On Wednesday, Macy's will release its latest quarterly results. The key to making smart investment decisions on stocks reporting earnings is to anticipate how they'll do before they announce results, leaving you fully prepared to respond quickly to whatever inevitable surprises arise. That way, you'll be less likely to make an uninformed, knee-jerk reaction to news that turns out to be exactly the wrong move.
As a major retailer, Macy's has relied on the revival of the American consumer to recover from the financial crisis. But with its recovery now complete and the stock trading at new highs, the retailer now faces different threats. Let's take an early look at what's been happening with Macy's over the past quarter and what we're likely to see in its quarterly report.
Stats on Macy's
Analyst EPS Estimate
Change From Year-Ago Revenue
Earnings Beats in Past 4 Quarters
Source: Yahoo! Finance.
Can Macy's keep its earnings streak alive this quarter?
Analysts have gotten increasingly optimistic in recent months about Macy's and its earnings prospects for the just-ended quarter. They've boosted first-quarter estimates by $0.03 per share and raised their fiscal 2014 projections by more than quadruple that amount. All that has helped support the stock's price, which has climbed more than 20% since early February.
The big news for Macy's this quarter has all come from its lawsuit with J.C. Penney , in which Macy's argued that Penney shouldn't be allowed to sell a line of home goods from Martha Stewart Living because of a prior contract Macy's had with the home-good producer. Late last month, an appeals court rejected Macy's request to issue a preliminary injunction, instead allowing Penney to sell its JCP Everyday line while the broader lawsuit between Macy's and Penney is outstanding. Both sides finished making their cases on April 23, and with a deadline of May 31 for parties to submit post-trial filings, it'll be a while before Macy's makes its closing arguments and the judge renders a verdict.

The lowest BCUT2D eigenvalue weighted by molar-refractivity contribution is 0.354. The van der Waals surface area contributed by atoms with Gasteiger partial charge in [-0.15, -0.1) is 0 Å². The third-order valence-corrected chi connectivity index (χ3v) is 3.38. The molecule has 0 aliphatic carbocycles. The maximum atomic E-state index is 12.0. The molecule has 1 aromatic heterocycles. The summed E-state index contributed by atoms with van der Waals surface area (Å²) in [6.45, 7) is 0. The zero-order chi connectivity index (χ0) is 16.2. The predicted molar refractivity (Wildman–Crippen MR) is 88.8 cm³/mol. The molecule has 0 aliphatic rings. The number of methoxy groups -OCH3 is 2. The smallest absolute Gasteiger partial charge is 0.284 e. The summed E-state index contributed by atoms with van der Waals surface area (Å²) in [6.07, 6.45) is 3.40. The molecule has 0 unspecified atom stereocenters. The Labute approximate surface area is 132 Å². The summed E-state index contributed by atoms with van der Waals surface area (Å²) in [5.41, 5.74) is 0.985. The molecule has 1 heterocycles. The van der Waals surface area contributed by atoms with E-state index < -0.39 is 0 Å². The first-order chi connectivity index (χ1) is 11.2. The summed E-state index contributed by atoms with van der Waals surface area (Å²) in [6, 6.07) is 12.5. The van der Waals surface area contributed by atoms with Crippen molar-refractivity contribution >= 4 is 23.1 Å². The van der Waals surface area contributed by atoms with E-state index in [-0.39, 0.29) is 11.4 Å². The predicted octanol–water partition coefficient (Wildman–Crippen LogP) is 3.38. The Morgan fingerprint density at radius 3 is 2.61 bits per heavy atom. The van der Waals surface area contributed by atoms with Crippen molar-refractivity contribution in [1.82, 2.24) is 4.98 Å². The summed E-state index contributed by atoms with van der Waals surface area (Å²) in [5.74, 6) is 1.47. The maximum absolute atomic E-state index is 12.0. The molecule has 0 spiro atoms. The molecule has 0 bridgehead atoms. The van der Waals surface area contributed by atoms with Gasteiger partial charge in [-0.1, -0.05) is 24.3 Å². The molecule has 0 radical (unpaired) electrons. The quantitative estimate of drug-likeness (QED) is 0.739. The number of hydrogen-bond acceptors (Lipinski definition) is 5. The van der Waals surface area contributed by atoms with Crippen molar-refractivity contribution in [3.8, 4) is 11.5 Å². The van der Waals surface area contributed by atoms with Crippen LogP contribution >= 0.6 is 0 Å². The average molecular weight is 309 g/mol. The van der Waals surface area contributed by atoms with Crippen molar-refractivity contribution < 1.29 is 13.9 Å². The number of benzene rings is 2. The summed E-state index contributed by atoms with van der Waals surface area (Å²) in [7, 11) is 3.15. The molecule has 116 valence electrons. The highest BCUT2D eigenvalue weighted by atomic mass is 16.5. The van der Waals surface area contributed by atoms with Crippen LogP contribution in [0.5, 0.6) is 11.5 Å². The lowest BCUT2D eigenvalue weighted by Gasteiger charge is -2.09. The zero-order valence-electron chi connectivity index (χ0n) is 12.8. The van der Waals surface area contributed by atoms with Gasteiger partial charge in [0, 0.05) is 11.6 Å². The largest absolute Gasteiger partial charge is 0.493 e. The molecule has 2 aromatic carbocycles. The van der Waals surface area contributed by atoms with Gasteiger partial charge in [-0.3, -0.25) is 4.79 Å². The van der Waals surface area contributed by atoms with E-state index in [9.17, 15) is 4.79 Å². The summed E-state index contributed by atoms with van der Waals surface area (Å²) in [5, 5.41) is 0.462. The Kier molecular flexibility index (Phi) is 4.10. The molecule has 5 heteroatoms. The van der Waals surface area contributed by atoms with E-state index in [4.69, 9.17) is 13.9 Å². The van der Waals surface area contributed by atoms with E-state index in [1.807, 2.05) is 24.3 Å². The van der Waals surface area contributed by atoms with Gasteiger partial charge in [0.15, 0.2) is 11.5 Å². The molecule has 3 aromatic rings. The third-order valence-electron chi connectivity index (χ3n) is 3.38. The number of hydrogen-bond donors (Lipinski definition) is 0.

But what many people have ignored about Macy's is the improving fundamental economic picture for retail. Although Macy's doesn't report monthly sales figures, one measure of same-store sales for the sector overall rose 4.7% in April, accelerating from less dramatic but still solid 2.2% growth in March. Moreover, Macy's issued encouraging guidance in its original 2013 outlook, standing out compared to less optimistic rivals that expected a more challenging year.
The big question Macy's faces is whether shoppers who abandoned Penney will now return after Penney went back to its coupon-discount business model. Gaining back those shoppers will be tough for Penney, but Macy's stands to lose a lot if its revenue boost proves to be a temporary phenomenon.
In Macy's quarterly report, watch for signs of whether the company has to resort to more discounting of its own in order to fend off competitors. If it does, it could be a sign that Macy's faces longer-term concerns that could threaten its stock's run to record highs.
J.C. Penney's stock cratered under Ron Johnson's leadership, but could new CEO Mike Ullman present the opportunity investors have been waiting for? If you're wondering whether J.C. Penney is a buy today, you're invited to claim a copy of The Motley Fool's must-read report on the company. Learn everything you need to know about J.C. Penney's turnaround -- or lack thereof. Simply click here now for instant access.
Click here to add Macy's to My Watchlist, which can find all of our Foolish analysis on it and all your other stocks.
The article Can Macy's Sustain Its Record Highs? originally appeared on Fool.com.
Fool contributor Dan Caplinger and The Motley Fool have no position in any stocks mentioned. You can follow Dan on Twitter @DanCaplinger. Try any of our Foolish newsletter services free for 30 days. We Fools may not all hold the same opinions, but we all believe that considering a diverse range of insights makes us better investors. The Motley Fool has a disclosure policy.
Copyright © 1995 - 2013 The Motley Fool, LLC. All rights reserved. The Motley Fool has a disclosure policy.